The second idea is that you need to feed your craving for interesting and inspiring web content. To help with this craving, the virtual personal trainer allows you to see productive and beneficial web content as a sort of break from your current work session. You get to gain knowledge while procrastinating. I call the idea "to procrastigain".
You can check out the demo at http://procrastigain.com/. Let me know if it is useful to you at all, or if you can think of anything that would make it better for you.
What I've started doing is just printing a calendar and writing down whatever I've accomplished that day - sort of a reverse to-do list.
Looking at whatever I did yesterday reminds me of how I felt after finishing those tasks, and looking at blank spots does make me feel guilty (but not quite as overwhelmed as looking at a long to-do list).
I wouldn't give a rat's ass when faced with a disconnected prompt forcing me to acknownledge the fact that I was browsing funny cat videos for the last two hours. Maybe that little "see, you're doing it again!" bump works for someone, but not for me. If those activities were to be made public. Well, that would probably have a totally different effect on me. After all, who want's to be seen as lazy?
* Fear of letting others know that I was actually doing: nothing.
* The feeling when receiving recognition from things accomplished.
I gain something from these posts, as these are experiences of real people.
Why is any procrastinator here, reading, rather than doing something that should be done? Why do certain news titles or content seem more interesting than others. I skimmed some titles and noticed that some words grabbed my attention more than others. Thinking on these words let me remember exciting things that I had done before. They have a strong (emotional) fingerprint in my memory. But then again, why did I do those things in the first place? Maybe they were brought out in a setting that already made me feel good, and thus there was no friction sliding in to the work that, in turn, left me with the memory.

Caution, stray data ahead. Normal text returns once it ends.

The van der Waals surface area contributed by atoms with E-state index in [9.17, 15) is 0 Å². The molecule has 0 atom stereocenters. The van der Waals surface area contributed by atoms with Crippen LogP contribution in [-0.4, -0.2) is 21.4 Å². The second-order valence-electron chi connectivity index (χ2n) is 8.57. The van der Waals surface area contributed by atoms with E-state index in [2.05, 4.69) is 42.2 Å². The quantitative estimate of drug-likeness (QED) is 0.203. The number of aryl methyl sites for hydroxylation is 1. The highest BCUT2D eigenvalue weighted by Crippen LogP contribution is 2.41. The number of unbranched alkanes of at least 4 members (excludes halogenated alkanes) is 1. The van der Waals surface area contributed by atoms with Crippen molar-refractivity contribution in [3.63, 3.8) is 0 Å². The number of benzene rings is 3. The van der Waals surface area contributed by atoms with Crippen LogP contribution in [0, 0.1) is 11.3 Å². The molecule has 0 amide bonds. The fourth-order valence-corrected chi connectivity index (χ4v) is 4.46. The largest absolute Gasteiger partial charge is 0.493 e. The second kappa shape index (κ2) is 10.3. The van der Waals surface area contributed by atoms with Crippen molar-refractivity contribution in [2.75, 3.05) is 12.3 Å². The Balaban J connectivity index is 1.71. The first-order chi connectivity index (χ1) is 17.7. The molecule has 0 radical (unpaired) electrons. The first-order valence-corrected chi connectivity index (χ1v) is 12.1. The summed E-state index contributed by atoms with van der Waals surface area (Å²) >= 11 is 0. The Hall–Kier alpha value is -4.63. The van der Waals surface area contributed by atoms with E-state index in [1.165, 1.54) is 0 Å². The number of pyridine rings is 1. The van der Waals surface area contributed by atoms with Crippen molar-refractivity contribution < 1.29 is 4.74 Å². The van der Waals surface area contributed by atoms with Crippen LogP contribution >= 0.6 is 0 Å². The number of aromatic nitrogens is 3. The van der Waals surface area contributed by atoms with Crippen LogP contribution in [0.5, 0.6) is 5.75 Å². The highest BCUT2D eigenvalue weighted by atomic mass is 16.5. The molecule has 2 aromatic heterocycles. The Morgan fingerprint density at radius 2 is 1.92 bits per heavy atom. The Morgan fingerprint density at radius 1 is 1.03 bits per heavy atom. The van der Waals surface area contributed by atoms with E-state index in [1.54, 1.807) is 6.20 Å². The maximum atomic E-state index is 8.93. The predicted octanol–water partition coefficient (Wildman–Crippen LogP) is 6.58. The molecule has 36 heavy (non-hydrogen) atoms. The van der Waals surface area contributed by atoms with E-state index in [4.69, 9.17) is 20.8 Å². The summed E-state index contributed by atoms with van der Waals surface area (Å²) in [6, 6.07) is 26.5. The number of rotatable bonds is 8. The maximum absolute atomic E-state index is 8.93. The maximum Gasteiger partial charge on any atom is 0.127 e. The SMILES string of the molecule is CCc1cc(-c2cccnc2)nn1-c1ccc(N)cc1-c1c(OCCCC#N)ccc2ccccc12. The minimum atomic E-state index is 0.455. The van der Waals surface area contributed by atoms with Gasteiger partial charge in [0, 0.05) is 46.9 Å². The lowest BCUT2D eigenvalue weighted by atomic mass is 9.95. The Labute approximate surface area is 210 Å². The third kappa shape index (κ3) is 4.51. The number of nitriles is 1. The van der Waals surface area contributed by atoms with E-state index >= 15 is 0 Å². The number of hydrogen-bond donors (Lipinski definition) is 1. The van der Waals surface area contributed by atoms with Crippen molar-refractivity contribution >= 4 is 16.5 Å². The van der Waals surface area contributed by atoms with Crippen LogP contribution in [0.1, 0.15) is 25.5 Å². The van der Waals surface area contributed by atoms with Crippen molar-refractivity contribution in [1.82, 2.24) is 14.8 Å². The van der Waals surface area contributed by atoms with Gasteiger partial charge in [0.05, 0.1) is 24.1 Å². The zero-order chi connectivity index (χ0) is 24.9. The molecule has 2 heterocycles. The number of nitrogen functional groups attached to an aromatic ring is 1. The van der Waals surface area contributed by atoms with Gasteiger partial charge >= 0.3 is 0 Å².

Could these prehaps be combined to something resembling self-triggered strong drive to accomplish a task?
I don't know. Maybe this is stupid and obvious, but I though to share, maybe it'll spark something.
As far as a repeating reminder/logging system, I glued together a Google calendar with multiple daily repeating events separated at 30 minute intervals and 5 minute SMS reminders. This gives me an automated Pomodoro clock as well as a place for prompts.
I've pushed this farther by setting the calendar event titles as bit.ly links to a Google Docs form backed by a Google Docs spreadsheet. The form has a single radio button form question letting me log what I'm doing at the end of my sprint.
I have not tried to use this to improve my behavior yet, but I do now have a decent log of activity to use as a baseline when I try something new and want to measure it's effectiveness.
I have been a freelancer for 4 years. The first year, the excitment of this new activity was enough to motivate me. After this time I slowly became lazy (syn. for procrastinator). I was losing money and felt to a point where my bank account was almost at zero.
This financial constraint sent me a huge kick in the butt. I stopped home-working, rented an office and (re)started to work for real. Two years after this episode everything is fine. I am still in a nice office and ready to hire my first employee.
In your case, I would say you need either bigger constraints or a challenge that drives real passion.
god I realize how cheesy this sounds. There's really no way to talk about this, talk is very, very cheap in this regard. But thank you so much for your perspective and advice, I will incorporate it into my own persctive best as I can.
- Baby steps : define a realistic goal for a day (even it needs only 30 min. to achieve) and just make it. The next day take a bit more important goal. One goal a day. Just one. But every * day.